LiDAR Applications for Sea Level Rise Mapping

JUN 6, 2016    by BENJAMIN IGNAC AND EMILY CAMPBELL

Parts of Key West’s famous Duval Street flooded during rainstorms. Photo: Rob O’Neal/Florida Trend Magazine

Have you ever wondered how we know what coastal sea rise is going to look like at the end of the century? Climate change and sea level rise are strongly connected and pose a threat especially for coastal cities and ecosystems, for example, including in the Florida Keys. The inhabitants of Key West are losing ground quickly and remote sensing can help us visualize what the future holds as the seas rise. Urban planners, policymakers and homeowners can then use that information to make more informed decisions about how to respond and prepare for rising seas.

Study area – City of Key West, FL. Created by Benjamin Ignac and Emily Campbell

A changing climate = a rising sea 

One of the most severe consequences of global warming is the rise in global sea levels. According to IPCCprojections, by 2100 the average global sea level could rise between 2 and 3 feet.  It is estimated that 5 million people in the US live in homes less than 4 feet above high tide. Homes at such low elevations are already at risk and that threat is only going to grow as sea levels rise, partly due to global warming.  Some of the effects of a global sea level rise include extensive coastal inundation, ecological damage, property damage, loss of coastal habitats, loss of economic and cultural resources, as well as more extreme weather events.   During extreme weather events such as hurricanes, coastal habitats are also at immediate risk due to higher storm-tide flooding. Projections and models for immediate and long-term threats such as climate change, sea level rise, and flood inundation assist legislators in making pragmatic decisions. The challenge is providing accurate, useful data to help inform these decisions. LiDAR is a new technique that shows a lot of promise in providing high quality information.

LiDAR (short for Light Detection And Ranging) was developed in the 1970s as a tool to measure distances and create highly accurate land surface maps.  A laser beam attached to a plane scans the surface below it, which allows researchers to then create a 3D model of the scanned area. For our project, we downloaded LiDAR data covering Key West, which amounts to a staggering 67,335,239 individual data points. We chose Key West, an island city at the west end of the Florida Keys, because of its proximity to the ocean and therefore its vulnerability to climate change and extreme weather events (Figure 1). A densely populated area of only 5.9 square miles, Key West is home to around 25,000 people. Its highest elevation is only 18 feet, but most buildings start as low as 3 feet above sea level. In 2005, Hurricane Wilma brought storm tides up to 8 feet above mean sea level, damaging more than half of the buildings on the island. Key West houses important naval military posts, an international airport, as well as cultural and historic sites and over 17,000 homes.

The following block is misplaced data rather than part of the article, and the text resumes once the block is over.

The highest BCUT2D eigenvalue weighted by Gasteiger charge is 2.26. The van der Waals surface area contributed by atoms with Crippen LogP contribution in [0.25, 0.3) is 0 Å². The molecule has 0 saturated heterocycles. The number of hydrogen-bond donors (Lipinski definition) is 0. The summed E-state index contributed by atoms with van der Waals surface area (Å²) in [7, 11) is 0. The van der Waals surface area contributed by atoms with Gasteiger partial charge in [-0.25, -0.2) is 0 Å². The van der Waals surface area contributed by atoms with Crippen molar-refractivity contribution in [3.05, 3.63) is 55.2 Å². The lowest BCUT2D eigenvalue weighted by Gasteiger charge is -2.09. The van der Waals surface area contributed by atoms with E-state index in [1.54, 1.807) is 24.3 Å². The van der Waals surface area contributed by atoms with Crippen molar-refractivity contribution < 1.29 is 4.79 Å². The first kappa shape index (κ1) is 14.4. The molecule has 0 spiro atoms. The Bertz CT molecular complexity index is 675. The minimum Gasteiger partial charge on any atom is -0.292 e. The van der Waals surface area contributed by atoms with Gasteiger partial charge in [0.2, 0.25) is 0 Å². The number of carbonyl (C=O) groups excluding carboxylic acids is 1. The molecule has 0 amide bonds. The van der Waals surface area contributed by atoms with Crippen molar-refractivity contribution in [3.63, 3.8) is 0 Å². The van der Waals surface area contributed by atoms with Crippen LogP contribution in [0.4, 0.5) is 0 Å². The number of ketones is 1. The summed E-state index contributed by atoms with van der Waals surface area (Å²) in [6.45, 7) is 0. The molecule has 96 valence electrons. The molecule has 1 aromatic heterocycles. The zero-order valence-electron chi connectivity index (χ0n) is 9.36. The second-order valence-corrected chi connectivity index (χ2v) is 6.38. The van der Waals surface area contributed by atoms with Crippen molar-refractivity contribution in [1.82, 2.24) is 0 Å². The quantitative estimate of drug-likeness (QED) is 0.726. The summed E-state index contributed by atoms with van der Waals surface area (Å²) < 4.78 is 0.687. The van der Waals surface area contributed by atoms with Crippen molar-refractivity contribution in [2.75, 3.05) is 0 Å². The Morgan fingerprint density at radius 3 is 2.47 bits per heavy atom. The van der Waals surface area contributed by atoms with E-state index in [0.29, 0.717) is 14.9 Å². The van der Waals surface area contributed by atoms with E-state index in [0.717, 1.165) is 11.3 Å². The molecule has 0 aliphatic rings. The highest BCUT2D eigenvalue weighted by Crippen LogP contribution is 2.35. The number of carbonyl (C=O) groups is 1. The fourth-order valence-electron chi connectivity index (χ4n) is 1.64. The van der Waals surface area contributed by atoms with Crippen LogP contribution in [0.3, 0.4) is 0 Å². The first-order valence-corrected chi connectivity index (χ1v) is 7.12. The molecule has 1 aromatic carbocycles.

Flood Simulation Maps

The IPCC projects that by 2100 the average sea level will rise 1.97 feet in the best-case scenario and 3.2 feet in the worst-case. This means that Key West would lose between 8% and 20% or 0.5 and 1.2 square miles of its land surface. Hurricane flooding causes even worse damage. In the present day, a storm tide during a category 1 hurricane would flood 2.7 square miles of land, while a category 5 hurricane would flood 4.4 square miles. If we take into account the rising sea level by the end of the century, Key West may be almost entirely flooded during future hurricane events! Based on projections for 2100, Key West could lose 53% or 3.1 square miles of its land surface during a category 1 hurricane and 79% or 4.6 square miles of its land surface during a category 5 hurricane.

Video: The gloomy future of Key West is visualized in this video, which animates the rising sea level up to 25 feet on top of current sea level.

Our project helped visualize and calculate the extent of possible future flooding in Key West, through the use of LiDAR. Working with LiDAR was not only useful, but also exciting, which is how good research should feel, we think. Florida is only one of many coastal settlements that are at risk because of rising sea levels. To many people, the consequences of climate change often seem intangible and far away. It is hard to be alarmed about the consequences of climate change or other environmental disasters if there is not concrete proof or visual evidence. It looks like LiDAR and GIS can, in combination with climate projections, help us visualize threats like sea level rise and perhaps alert people of what might be to come. Hopefully our work and other efforts like it can help people plan accordingly and more effectively for the changes that are coming. 

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Benjamin Ignac is a Geography senior at the University of Oklahoma interested in the interaction between human and physical systems on Earth and the use of GIS and remote sensing in geographic research. ignac@ou.edu

Emily Campbell is an Environmental Sustainability senior at the University of Oklahoma interested in remote sensing applications and the natural environment. Emily.J.Campbell-1@ou.edu

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Sources

Climate Change 2013: The Physical Science Basis. (2014). Cambridge: Cambridge University Press.

Solomon, S. (2007). Climate change 2007: The physical science basis. Cambridge, UK: Published for the Intergovernmental Panel on Climate Change Cambridge University Press.

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